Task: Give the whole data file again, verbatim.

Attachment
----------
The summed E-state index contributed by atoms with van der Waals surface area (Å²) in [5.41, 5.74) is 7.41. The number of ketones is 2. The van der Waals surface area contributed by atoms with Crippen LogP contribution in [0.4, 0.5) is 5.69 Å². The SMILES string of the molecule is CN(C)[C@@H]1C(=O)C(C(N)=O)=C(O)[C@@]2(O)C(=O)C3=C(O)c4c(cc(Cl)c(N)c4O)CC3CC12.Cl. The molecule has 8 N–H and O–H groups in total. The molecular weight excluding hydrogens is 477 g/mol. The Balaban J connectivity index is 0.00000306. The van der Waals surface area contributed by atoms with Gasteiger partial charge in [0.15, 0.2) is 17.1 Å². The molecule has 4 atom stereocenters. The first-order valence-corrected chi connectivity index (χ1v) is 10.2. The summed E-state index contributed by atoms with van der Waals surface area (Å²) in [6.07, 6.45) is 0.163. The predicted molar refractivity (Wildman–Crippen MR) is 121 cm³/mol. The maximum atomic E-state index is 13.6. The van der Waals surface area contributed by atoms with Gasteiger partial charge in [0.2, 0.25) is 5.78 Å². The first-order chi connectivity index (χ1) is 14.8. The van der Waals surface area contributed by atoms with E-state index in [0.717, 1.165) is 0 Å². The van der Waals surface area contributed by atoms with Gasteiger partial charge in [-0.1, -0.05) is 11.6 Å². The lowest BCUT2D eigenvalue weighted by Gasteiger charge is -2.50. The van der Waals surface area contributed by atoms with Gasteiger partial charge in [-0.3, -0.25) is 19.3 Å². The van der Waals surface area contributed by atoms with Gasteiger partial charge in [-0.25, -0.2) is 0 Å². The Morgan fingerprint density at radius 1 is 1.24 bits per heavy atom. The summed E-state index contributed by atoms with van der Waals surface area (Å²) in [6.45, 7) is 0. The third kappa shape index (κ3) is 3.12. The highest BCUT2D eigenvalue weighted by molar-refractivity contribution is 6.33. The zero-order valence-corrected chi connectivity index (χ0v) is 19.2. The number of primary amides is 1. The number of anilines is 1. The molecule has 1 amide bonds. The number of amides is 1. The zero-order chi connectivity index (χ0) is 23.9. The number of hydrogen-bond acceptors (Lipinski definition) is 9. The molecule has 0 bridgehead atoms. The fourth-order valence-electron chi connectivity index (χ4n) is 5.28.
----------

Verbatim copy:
The summed E-state index contributed by atoms with van der Waals surface area (Å²) in [5.41, 5.74) is 7.41. The number of ketones is 2. The van der Waals surface area contributed by atoms with Crippen LogP contribution in [0.4, 0.5) is 5.69 Å². The SMILES string of the molecule is CN(C)[C@@H]1C(=O)C(C(N)=O)=C(O)[C@@]2(O)C(=O)C3=C(O)c4c(cc(Cl)c(N)c4O)CC3CC12.Cl. The molecule has 8 N–H and O–H groups in total. The molecular weight excluding hydrogens is 477 g/mol. The Balaban J connectivity index is 0.00000306. The van der Waals surface area contributed by atoms with Gasteiger partial charge in [0.15, 0.2) is 17.1 Å². The molecule has 4 atom stereocenters. The first-order valence-corrected chi connectivity index (χ1v) is 10.2. The summed E-state index contributed by atoms with van der Waals surface area (Å²) in [6.07, 6.45) is 0.163. The predicted molar refractivity (Wildman–Crippen MR) is 121 cm³/mol. The maximum atomic E-state index is 13.6. The van der Waals surface area contributed by atoms with Gasteiger partial charge in [0.2, 0.25) is 5.78 Å². The first-order chi connectivity index (χ1) is 14.8. The van der Waals surface area contributed by atoms with E-state index in [0.717, 1.165) is 0 Å². The van der Waals surface area contributed by atoms with Gasteiger partial charge in [-0.1, -0.05) is 11.6 Å². The lowest BCUT2D eigenvalue weighted by Gasteiger charge is -2.50. The van der Waals surface area contributed by atoms with Gasteiger partial charge in [-0.3, -0.25) is 19.3 Å². The van der Waals surface area contributed by atoms with Gasteiger partial charge in [-0.25, -0.2) is 0 Å². The Morgan fingerprint density at radius 1 is 1.24 bits per heavy atom. The summed E-state index contributed by atoms with van der Waals surface area (Å²) in [6.45, 7) is 0. The third kappa shape index (κ3) is 3.12. The highest BCUT2D eigenvalue weighted by molar-refractivity contribution is 6.33. The zero-order valence-corrected chi connectivity index (χ0v) is 19.2. The number of primary amides is 1. The number of anilines is 1. The molecule has 1 amide bonds. The number of amides is 1. The zero-order chi connectivity index (χ0) is 23.9. The number of hydrogen-bond acceptors (Lipinski definition) is 9. The molecule has 0 bridgehead atoms. The fourth-order valence-electron chi connectivity index (χ4n) is 5.28.